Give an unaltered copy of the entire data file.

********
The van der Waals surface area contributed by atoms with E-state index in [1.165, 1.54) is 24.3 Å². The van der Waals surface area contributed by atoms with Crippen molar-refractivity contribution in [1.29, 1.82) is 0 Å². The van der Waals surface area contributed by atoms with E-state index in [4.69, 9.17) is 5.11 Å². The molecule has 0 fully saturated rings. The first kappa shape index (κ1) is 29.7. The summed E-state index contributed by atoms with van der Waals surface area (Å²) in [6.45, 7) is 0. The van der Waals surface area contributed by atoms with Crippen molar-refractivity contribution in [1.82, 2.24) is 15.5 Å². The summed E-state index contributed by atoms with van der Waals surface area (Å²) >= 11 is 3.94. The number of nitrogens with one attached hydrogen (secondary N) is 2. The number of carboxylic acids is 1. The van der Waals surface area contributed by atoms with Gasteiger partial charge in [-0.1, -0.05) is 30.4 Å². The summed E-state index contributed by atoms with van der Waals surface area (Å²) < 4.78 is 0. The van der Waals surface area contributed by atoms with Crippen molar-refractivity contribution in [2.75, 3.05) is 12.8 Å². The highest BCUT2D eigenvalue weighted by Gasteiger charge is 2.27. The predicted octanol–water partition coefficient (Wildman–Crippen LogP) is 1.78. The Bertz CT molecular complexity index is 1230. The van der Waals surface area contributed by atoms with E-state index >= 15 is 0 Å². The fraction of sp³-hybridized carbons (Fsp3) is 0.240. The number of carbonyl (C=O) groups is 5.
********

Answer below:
The van der Waals surface area contributed by atoms with E-state index in [1.165, 1.54) is 24.3 Å². The van der Waals surface area contributed by atoms with Crippen molar-refractivity contribution in [1.29, 1.82) is 0 Å². The van der Waals surface area contributed by atoms with E-state index in [4.69, 9.17) is 5.11 Å². The molecule has 0 fully saturated rings. The first kappa shape index (κ1) is 29.7. The summed E-state index contributed by atoms with van der Waals surface area (Å²) in [6.45, 7) is 0. The van der Waals surface area contributed by atoms with Crippen molar-refractivity contribution in [1.82, 2.24) is 15.5 Å². The summed E-state index contributed by atoms with van der Waals surface area (Å²) >= 11 is 3.94. The number of nitrogens with one attached hydrogen (secondary N) is 2. The number of carboxylic acids is 1. The van der Waals surface area contributed by atoms with Gasteiger partial charge in [-0.1, -0.05) is 30.4 Å². The summed E-state index contributed by atoms with van der Waals surface area (Å²) < 4.78 is 0. The van der Waals surface area contributed by atoms with Crippen molar-refractivity contribution in [2.75, 3.05) is 12.8 Å². The highest BCUT2D eigenvalue weighted by Gasteiger charge is 2.27. The predicted octanol–water partition coefficient (Wildman–Crippen LogP) is 1.78. The Bertz CT molecular complexity index is 1230. The van der Waals surface area contributed by atoms with E-state index >= 15 is 0 Å². The fraction of sp³-hybridized carbons (Fsp3) is 0.240. The number of carbonyl (C=O) groups is 5.